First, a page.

Beer Mac & Cheese

Hi friends! This has been quite the month. Steve and I leave for Belgium SO soon and we couldn’t be more excited. We’ve also closed on our first home and I can’t wait to add in some posts here about design/home updates, etc! However, I wanted to get you one more recipe before I take a week and a half off for our vacation. Since we’re going to be tasting all kinds of Belgium beer, I thought a Beer Mac & Cheese would be appropriate!

This is an ooey gooey cheesy noodle dish and while it was good as leftovers, I felt like it tasted best fresh. Kind of like how kraft mac n’ cheese is just not the same when you heat it up the next day. I encourage you to use a light beer and nothing too astringent in this recipe. While the alcohol cooks off as you make the sauce, the taste from the hops and malt remain. Enjoy!

Beer Mac & Cheese

A thick white cheese sauce over your favorite pasta or veggie based noodles! 

Course Main Course
Cuisine American
Keyword cheese, pasta, plant pasta
Author Jessi Holden

Ingredients

  • 1 box pasta (I used Banza pasta for added protein and fiber since I didn’t add veggies or meat IN this dish)
  • 3 tbsp butter, unsalted
  • 1 bunch green onions, chopped
  • 3 tbsp whole wheat flour (You can use all purpose too)
  • 2/3 cup beer, at room temp (I used an IPA)
  • 1 and 1/3 cup milk (we keep powdered milk on hand and make it as needed)
  • 2 cups mozzarella (1 block or pre shredded)
  • dash salt, for pasta

Instructions

  1. Cook noodles according to packaging. I’ve been experimenting with Banza pasta right now and you definitely want to add in a dash of salt to the water and spray the noodles with some cooking spray after you drain/rinse them. This way they don’t stick together.

  2. Put your noodles aside.

  3. Use the same pot and add your butter and 1/2 of your chopped green onions. Saute until butter is melted.

  4. Add your flour for 1 minute and use a whisk to mix it with the butter, it will be thick and chunky.

  5. Start pouring the beer into the pot. Don’t dump it it from above, pour it gradually in and whisk it with the flour/butter.

  6. Slowly pour your milk in and whisk. Turn up your heat to get it bubbling/simmering lightly.

  7. Start adding your shredded cheese and continuing whisking. Whisk and let it sit for a bit until bubbles rise. Whisk again and wait, repeat this until it starts to become a thick gooey cheesy sauce. This can take about 5-8 minutes. Do not let it sit and boil without whisking it, it will burn.

  8. As soon as it’s thick cut your heat. Add your noodles back to the pan and mix to coat. Add some green onions for garnish or red pepper flakes for spice.

Recipe Notes

Chef Notes: 

  • I added jam and bacon bits as a fun topping. The sweetness from the jam cut into the thick cheese nicely.
  • You could also add veggies to this dish easily such as roasted broccoli and cherry tomatoes.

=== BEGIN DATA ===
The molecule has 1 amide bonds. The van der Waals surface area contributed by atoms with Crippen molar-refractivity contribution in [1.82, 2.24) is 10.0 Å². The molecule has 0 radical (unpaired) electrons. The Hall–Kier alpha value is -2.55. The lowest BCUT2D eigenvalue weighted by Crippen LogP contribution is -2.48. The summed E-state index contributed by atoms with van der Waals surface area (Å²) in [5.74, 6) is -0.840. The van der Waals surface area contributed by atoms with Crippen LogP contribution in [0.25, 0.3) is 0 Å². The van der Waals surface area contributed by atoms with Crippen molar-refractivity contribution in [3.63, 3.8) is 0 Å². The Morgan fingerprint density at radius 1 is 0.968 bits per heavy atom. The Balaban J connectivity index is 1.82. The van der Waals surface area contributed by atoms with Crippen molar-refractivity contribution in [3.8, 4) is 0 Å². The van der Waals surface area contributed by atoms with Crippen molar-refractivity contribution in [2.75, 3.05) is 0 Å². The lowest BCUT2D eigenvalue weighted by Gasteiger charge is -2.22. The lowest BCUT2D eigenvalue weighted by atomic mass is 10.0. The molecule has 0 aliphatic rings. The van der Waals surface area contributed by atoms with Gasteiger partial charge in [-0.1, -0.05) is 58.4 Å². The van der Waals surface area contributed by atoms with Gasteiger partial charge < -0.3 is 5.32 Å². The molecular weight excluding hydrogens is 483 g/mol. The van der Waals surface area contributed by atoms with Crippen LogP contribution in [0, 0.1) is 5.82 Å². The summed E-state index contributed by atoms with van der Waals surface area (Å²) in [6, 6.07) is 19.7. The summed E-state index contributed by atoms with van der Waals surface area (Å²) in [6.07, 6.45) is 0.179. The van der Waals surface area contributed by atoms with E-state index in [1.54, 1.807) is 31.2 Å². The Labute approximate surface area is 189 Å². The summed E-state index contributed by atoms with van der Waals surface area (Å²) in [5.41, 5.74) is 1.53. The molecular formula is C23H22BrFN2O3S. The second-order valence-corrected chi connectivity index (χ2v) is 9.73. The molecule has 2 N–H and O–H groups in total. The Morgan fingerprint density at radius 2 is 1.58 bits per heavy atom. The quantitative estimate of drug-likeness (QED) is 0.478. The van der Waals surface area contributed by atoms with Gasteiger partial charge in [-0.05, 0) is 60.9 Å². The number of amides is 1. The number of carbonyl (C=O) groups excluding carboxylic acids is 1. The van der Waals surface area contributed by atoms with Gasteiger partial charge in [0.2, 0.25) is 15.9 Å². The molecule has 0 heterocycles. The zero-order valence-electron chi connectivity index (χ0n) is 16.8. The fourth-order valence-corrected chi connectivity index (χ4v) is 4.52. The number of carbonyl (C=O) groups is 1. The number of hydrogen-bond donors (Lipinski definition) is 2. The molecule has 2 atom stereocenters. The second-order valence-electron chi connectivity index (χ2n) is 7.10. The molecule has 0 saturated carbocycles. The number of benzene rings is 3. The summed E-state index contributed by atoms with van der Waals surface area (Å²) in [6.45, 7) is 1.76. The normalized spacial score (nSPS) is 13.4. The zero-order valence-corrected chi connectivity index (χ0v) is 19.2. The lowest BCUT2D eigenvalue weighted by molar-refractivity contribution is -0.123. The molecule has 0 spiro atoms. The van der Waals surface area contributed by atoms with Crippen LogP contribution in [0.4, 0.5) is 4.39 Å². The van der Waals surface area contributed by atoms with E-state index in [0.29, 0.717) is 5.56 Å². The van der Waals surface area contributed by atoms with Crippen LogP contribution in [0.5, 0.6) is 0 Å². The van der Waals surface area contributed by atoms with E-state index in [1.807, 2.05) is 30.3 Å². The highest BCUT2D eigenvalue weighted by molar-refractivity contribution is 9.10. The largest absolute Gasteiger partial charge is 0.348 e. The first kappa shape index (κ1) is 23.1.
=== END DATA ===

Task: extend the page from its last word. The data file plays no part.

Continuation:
Did you make this recipe? Tag me @The_Beer_Dietitian on Instagram!

Beer & Food Pairing: Thanksgiving Food

So I’m sitting here watching the Great British Baking Challenge’s newest season, which is my current fave show but it has been delaying me from writing this post! I just want to write and listen to what they’re doing at the same time, which doesn’t work. Last year, my mom surprised me at Christmas with Mary Berry’s baking book. Time to bust that out again as the holidays are upon us.

I thought you’d be interested in learning more about beer & food pairings. The two can in the most beautiful way compliment one another or they can be contrasting and leave you disappointed in both your food and drink. There is an art and science when it comes to pairing food and beer together. One of the first things to acknowledge is that everyone has different taste buds and will taste beer/food differently.

So to start our beer & food pairing, let’s talk about Thanksgiving! (disclaimer: Steve and I worked on this together as I’m still learning!) Many dinners start with a variety of appetizers throughout the mid-morning to afternoon. For a starting beer, you want to go for something lower in ABV and something that feels easy to drink. Gotta leave room for all the good food! I suggest starting with a fruited kettle sour. The acidity from these beers will get your mouth watering and your palette ready for the food to come.

During the meal you’re traditionally going to eat dense food like mashed potatoes, stuffing, and green bean casserole. You want your drink to enhance this food and not try to compete with the flavors.  Try a big, brown ale or if you do want to try a bit of a hop-forward beer try an amber ale. Steve went as far as to say a Scottish ale might be worth trying since they are very malt forward without being a heavy/full bodied beer.

Lastly and my absolute favorite part…the pumpkin or pecan pie! Here’s when to reach for your high ABV beer like a barley wine or a bourbon barrel aged (BBA) imperial stout. These are going to enhance the sweetness in your pies whether you sip/eat separately or try them together. The barley wine will be malty with tastes of dried fruit, toffee, and molasses sugar while a BBA will typically be a boozy and roasty beer with notes of vanilla and chocolate. Below is the Creme Brulee beer I’ll be enjoying from Southern Tier Brewing Co with my dessert.

Do you have any favorite beers to pair with your Thanksgiving food??  Feel free to ask questions if you have them but until then…

Cheers!

Did you try and beer & food pairings? Tag @The_Beer_RD on Instagram and hashtag it #theBeerRD